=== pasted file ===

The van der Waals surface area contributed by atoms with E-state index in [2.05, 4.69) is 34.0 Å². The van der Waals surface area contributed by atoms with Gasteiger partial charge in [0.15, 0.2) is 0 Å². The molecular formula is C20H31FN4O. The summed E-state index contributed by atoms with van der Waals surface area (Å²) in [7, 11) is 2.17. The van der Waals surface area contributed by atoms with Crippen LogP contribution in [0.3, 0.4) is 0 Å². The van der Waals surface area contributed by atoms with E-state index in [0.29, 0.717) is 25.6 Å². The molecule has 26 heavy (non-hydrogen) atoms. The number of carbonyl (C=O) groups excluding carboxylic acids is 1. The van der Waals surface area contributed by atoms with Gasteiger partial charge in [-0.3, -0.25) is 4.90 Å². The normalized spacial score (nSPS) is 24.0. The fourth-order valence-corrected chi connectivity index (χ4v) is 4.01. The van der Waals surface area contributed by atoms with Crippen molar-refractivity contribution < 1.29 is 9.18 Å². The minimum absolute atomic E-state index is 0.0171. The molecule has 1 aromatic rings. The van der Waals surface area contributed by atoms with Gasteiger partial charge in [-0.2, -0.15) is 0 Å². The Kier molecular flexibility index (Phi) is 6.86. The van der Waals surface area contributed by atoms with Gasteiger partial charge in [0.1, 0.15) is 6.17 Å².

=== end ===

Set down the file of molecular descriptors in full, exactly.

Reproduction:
The van der Waals surface area contributed by atoms with E-state index in [2.05, 4.69) is 34.0 Å². The van der Waals surface area contributed by atoms with Gasteiger partial charge in [0.15, 0.2) is 0 Å². The molecular formula is C20H31FN4O. The summed E-state index contributed by atoms with van der Waals surface area (Å²) in [7, 11) is 2.17. The van der Waals surface area contributed by atoms with Crippen LogP contribution in [0.3, 0.4) is 0 Å². The van der Waals surface area contributed by atoms with E-state index in [0.29, 0.717) is 25.6 Å². The molecule has 26 heavy (non-hydrogen) atoms. The number of carbonyl (C=O) groups excluding carboxylic acids is 1. The van der Waals surface area contributed by atoms with Gasteiger partial charge in [-0.3, -0.25) is 4.90 Å². The normalized spacial score (nSPS) is 24.0. The fourth-order valence-corrected chi connectivity index (χ4v) is 4.01. The van der Waals surface area contributed by atoms with Crippen molar-refractivity contribution < 1.29 is 9.18 Å². The minimum absolute atomic E-state index is 0.0171. The molecule has 1 aromatic rings. The van der Waals surface area contributed by atoms with Gasteiger partial charge in [-0.2, -0.15) is 0 Å². The Kier molecular flexibility index (Phi) is 6.86. The van der Waals surface area contributed by atoms with Gasteiger partial charge in [0.1, 0.15) is 6.17 Å².